My question is short, but not so simple. I am an addict. Being an addict is very challenging, painful and lonely, but it’s extra difficult to suffer from this disease in the Jewish community. It’s such a stigma and I have to hide my whole life from everyone. My question is, how can I learn to accept and love myself, to forgive myself for all the wrong I’ve done when I know that if people knew I am an addict, I wouldn’t be accepted or loved or forgiven?
You raise a few extremely good points. Addiction is never simple. Although many people who have never had an addiction chalk it up to lack of self-control, this is simply untrue. Although the following paragraph was printed in the Yated (on July 28, 2017), it bears repeating.
Some people have a greater propensity to become addicts than others. While we don’t have a full understanding of the causes, there are a number of factors that influence the risk of addiction. One important factor is genetics. Some people are born with a predisposition for addiction. The second factor is environment. This includes friends and family relationships, economic factors, stress, abuse, and peer pressure. Development can also play an integral role. Since teenagers are still developing their self-control and decision-making skills they are more likely to try something risky such as drugs. That can lead to changes in their brain function, making it more likely for them to become addicts.
Despite the fact that addiction has been shown to be a disease, many people still view it as a weakness, or as a personality problem. In the Jewish community (as in many others), addiction is still largely stigmatized, and addicts feel that they need to hide their illness from the very people who would normally form their support system.
Until relatively recently, this was true for most forms of mental health issues. For instance, people who were depressed or anxious often felt completely isolated and alone. They were afraid to discuss their problems with anyone for fear of being seen as weak or crazy. Thankfully, due to the efforts of many—and the ease of obtaining information—the stigma associated with mental health issues has eased to a large degree.
Although this is true for addiction to some extent, the recognition and acceptance of addiction as an illness has been a much slower process. There are many in the Jewish community (and in the mental health community at large) who work tirelessly to change the perception, and to support those with addiction in the community.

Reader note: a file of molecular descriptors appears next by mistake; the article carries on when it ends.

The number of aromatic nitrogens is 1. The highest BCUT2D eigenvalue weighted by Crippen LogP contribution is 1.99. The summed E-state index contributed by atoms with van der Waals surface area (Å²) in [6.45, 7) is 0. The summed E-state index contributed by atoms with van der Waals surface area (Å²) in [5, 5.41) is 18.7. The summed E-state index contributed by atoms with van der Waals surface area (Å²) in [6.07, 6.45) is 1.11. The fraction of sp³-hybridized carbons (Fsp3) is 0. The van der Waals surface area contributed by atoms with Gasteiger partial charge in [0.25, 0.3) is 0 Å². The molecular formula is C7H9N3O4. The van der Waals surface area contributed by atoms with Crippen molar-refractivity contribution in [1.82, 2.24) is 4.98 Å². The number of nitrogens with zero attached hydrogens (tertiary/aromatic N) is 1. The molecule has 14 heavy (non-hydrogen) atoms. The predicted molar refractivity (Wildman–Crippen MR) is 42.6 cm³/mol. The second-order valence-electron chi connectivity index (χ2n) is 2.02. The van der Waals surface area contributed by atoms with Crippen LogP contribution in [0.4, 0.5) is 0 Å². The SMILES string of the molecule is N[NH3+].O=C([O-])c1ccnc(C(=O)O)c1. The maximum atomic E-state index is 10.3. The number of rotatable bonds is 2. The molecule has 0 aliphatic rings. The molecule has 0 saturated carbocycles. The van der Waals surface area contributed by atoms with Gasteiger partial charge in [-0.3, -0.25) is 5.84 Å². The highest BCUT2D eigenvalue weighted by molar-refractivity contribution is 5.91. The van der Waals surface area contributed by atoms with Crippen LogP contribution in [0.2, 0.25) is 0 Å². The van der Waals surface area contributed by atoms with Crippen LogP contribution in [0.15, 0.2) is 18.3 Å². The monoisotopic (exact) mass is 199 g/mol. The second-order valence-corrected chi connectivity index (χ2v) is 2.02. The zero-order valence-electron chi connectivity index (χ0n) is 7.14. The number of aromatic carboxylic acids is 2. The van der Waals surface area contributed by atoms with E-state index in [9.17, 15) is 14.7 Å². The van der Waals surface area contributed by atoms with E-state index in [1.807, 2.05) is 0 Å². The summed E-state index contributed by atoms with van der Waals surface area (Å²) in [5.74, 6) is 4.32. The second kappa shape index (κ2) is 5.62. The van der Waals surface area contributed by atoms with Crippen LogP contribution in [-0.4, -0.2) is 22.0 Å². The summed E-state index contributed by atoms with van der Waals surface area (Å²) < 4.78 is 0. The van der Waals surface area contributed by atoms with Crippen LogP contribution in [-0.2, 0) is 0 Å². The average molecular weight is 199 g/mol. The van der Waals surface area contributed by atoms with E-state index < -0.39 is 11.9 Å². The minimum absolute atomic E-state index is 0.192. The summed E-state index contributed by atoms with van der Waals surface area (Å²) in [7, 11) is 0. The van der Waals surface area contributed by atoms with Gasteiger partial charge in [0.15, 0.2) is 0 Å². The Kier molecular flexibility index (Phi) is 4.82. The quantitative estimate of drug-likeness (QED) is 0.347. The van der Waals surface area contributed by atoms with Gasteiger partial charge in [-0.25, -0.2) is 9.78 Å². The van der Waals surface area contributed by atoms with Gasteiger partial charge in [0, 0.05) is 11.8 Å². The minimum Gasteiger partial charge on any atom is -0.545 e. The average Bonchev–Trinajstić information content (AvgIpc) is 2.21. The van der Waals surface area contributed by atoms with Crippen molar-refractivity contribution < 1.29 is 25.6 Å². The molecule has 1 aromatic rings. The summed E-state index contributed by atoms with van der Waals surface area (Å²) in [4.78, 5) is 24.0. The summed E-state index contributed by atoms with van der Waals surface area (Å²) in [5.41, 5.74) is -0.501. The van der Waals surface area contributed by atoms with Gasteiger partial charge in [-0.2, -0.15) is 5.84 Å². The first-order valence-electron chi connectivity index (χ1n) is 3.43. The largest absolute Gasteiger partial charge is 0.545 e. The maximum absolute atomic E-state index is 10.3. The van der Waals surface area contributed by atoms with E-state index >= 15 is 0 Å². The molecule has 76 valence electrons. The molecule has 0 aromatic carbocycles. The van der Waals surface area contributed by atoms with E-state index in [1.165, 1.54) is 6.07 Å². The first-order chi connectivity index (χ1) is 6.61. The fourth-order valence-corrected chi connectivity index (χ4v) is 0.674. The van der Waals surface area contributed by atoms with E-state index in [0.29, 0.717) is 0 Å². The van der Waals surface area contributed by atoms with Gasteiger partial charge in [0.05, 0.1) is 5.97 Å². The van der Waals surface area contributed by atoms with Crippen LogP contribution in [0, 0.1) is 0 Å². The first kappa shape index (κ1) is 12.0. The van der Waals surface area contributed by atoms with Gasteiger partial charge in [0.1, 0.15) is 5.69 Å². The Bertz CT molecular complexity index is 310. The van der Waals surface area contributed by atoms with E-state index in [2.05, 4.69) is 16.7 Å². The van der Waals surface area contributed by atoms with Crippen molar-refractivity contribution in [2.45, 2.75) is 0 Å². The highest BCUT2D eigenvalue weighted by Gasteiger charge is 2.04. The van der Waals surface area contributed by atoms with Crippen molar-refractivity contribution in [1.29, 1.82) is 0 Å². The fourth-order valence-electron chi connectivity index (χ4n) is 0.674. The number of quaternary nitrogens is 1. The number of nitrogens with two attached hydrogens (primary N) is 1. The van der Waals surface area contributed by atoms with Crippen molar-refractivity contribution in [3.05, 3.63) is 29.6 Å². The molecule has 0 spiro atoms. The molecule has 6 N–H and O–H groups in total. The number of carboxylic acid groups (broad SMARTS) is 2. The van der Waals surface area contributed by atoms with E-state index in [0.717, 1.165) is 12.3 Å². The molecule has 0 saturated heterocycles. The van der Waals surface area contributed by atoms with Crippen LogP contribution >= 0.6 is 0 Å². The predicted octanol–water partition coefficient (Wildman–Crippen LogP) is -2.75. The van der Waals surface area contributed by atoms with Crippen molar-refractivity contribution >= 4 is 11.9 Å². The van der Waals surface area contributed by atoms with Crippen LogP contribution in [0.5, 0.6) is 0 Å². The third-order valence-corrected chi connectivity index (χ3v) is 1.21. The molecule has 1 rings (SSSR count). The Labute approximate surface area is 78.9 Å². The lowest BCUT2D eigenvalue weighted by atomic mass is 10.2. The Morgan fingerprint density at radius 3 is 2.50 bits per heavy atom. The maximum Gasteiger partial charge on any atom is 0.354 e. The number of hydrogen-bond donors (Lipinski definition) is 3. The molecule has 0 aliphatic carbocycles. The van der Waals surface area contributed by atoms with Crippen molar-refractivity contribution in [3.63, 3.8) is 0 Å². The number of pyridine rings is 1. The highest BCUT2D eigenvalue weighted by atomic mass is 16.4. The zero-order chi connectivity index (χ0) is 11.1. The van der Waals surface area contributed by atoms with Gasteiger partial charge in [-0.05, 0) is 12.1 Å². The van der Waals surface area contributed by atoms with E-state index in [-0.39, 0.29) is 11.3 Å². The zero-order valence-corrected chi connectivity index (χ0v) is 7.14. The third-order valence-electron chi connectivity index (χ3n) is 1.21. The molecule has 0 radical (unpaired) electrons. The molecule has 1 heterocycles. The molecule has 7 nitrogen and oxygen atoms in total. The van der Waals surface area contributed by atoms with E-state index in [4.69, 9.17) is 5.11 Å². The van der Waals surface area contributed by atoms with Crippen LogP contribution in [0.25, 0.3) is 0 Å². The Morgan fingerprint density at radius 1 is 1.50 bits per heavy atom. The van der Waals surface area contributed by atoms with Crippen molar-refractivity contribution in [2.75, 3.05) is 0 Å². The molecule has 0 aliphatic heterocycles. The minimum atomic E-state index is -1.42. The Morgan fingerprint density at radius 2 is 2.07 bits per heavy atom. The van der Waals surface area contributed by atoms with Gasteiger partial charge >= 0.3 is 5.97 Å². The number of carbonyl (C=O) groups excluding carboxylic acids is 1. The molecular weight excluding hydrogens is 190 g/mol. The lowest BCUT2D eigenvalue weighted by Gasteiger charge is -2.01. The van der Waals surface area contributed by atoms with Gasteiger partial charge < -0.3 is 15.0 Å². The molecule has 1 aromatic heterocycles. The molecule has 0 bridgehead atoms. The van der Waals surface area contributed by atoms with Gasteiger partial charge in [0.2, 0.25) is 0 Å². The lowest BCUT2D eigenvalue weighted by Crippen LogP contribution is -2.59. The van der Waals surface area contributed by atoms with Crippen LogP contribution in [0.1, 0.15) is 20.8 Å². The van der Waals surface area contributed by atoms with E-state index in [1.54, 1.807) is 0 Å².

It sounds as if you are having trouble accepting yourself. You assume that you wouldn’t be accepted, loved, or forgiven—and therefore feel that you cannot accept, love, or forgive yourself. Although you may intellectually recognize that addiction is a disease, you nonetheless feel that it is your fault. This is a perfectly normal feeling, but it should be challenged. If you acknowledge that you have a problem—separate from your identity as a person—shouldn’t you be able to love yourself despite your illness? If a close friend or family member confided in you about his problems with addiction, would you be so quick to judge him? Or would you accept, love, and forgive him? If you would, doesn’t this mean that there are likely people in your life who would non-judgmentally feel the same toward you?
A positive support system is very important in fighting addiction. Hopefully you’ll be able to identify those in your life who will be there for you without judging. If you are not already attending a support group like Alcoholics Anonymous, this can be a crucial tool in your recovery. It can also function as a support system separate from your personal one.
This brings to the fore the difference (in my vernacular) between guilt and regret. Guilt is backwards-looking. Based on the past, it tells you something negative about yourself, causing much anguish—and making it harder to change. Regret, however, acknowledges the problematic action, but focuses on the future in order to allow for positive change. You can feel good about who you are as a person, while regretting past decisions and working to forge a better future.
-Yehuda Lieberman, LCSW
psychotherapist in private practice
author of Self-Esteem: A Primer
www.ylcsw.com / 718-258-5317
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